Saturday, September 8, 2012

Book Review: The Book Of Summers

Author: Emylia Hall
Title: The Book Of Summers
Publisher: Mira
Publish Date: May 29, 2012
Review Copy Provided By: Net Galley
Buy: Amazon
Book Blurb: For nine-year-old Beth Lowe, it should have been a magical summer-sun-kissed days lounging in rickety deck chairs, nights gathered around the fire. But what begins as an innocent vacation to Hungary ends with the devastating separation of her parents. Beth and her father return home alone, leaving her mother, Marika, behind. Over the next seven summers, Beth walks a tightrope between worlds, fleeing her quiet home and distant father to bask in the intoxicating Hungarian countryside with Marika. It is during these enthralling summers that Beth comes to life and learns to love. But at sixteen, she uncovers a life-shattering secret, bringing her sacred summers with Marika abruptly to an end. Now, years later, Beth receives a package containing a scrapbook, a haunting record of a time long forgotten. Suddenly, she is swept back to the world she left behind, forced to confront the betrayal that destroyed her-and to search her heart for forgiveness.

Review: This book was not what I expected in some ways. It was an emotional read and beautifully written.  I know that I'll want to read more by Emylia Hall in the future.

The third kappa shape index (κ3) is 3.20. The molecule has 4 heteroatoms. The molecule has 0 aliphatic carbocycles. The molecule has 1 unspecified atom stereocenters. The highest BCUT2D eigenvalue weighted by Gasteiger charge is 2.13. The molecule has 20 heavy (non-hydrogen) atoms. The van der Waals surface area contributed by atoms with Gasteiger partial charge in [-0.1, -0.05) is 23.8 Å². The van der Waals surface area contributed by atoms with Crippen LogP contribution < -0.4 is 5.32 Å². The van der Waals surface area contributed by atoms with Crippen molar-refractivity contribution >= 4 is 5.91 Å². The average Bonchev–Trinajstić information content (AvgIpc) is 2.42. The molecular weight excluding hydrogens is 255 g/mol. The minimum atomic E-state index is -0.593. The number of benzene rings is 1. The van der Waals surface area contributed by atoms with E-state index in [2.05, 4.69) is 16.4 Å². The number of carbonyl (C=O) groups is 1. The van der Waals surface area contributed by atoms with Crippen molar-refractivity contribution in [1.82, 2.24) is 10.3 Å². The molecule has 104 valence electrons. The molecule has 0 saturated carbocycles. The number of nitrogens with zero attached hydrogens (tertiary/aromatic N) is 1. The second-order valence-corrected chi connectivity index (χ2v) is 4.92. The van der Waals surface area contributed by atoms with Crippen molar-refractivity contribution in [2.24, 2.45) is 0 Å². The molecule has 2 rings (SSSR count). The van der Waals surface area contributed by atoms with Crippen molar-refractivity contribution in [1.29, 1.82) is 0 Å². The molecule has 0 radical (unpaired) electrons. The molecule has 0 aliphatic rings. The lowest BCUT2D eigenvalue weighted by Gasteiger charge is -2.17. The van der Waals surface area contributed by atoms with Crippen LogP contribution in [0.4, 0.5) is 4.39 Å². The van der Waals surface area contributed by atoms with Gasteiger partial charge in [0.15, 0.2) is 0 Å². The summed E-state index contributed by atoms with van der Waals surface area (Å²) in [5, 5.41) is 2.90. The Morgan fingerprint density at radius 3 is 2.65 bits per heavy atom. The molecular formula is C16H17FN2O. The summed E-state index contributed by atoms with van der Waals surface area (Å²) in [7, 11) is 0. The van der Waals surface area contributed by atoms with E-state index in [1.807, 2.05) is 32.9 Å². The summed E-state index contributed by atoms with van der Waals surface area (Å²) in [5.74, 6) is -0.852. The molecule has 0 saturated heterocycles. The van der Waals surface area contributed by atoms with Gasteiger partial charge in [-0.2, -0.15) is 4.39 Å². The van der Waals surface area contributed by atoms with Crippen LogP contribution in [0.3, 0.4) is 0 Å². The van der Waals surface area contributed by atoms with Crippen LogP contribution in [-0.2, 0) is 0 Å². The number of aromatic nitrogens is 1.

All that said, much of the story bothered me because Emylia didn't give anything away until the very end.

All we know going in is that Beth has a so so relationship with her father and Marika has died and her husband/lover Zoltan has sent a package to Beth who neither had seen in 14 years.

This is where things get tricky.

Beth starts to look at the photo album she sent and we get her back story then, as she looks at the photos of her past summers in Hungary. All the while she's doing this, you can't help but think, what did Marika do that made her daughter not want to see her for 14 years?

That's where I have a huge problem with the story.

The climax to the story had me wanting to take Beth out and shake some sense into her and then maybe shake some sense into her father, who let her behave the way she did at 16.

Most of the story is told through Beth's memories looking through her Book of Summers. We watch her grow year by year and truthfully, she wasn't a very likable kid so her actions at 16 fit her personality.

I wanted Beth to feel more guilt for her treatment of Marika, yet there was none. There was some forgiveness to her father, but I felt that she should have been down on her knees begging to make things right. Beth felt betrayed by her parents for withholding some important information, but they did it out of love not malice, so I really just couldn't accept Beth's behavior.

I'm middle of the road at how to rate this book. The writing was wonderful. Emylia's description of Hungary made me want to go there. Beth (Erzsi) and Tamas' friendship/love was sweet, but again, I couldn't grasp her actions at 16. She just cut everybody off? That plot twist to me was disappointing. This book is definitely worth reading but it will have you shaking your head about Beth and her family.

Rating: 3 flowers


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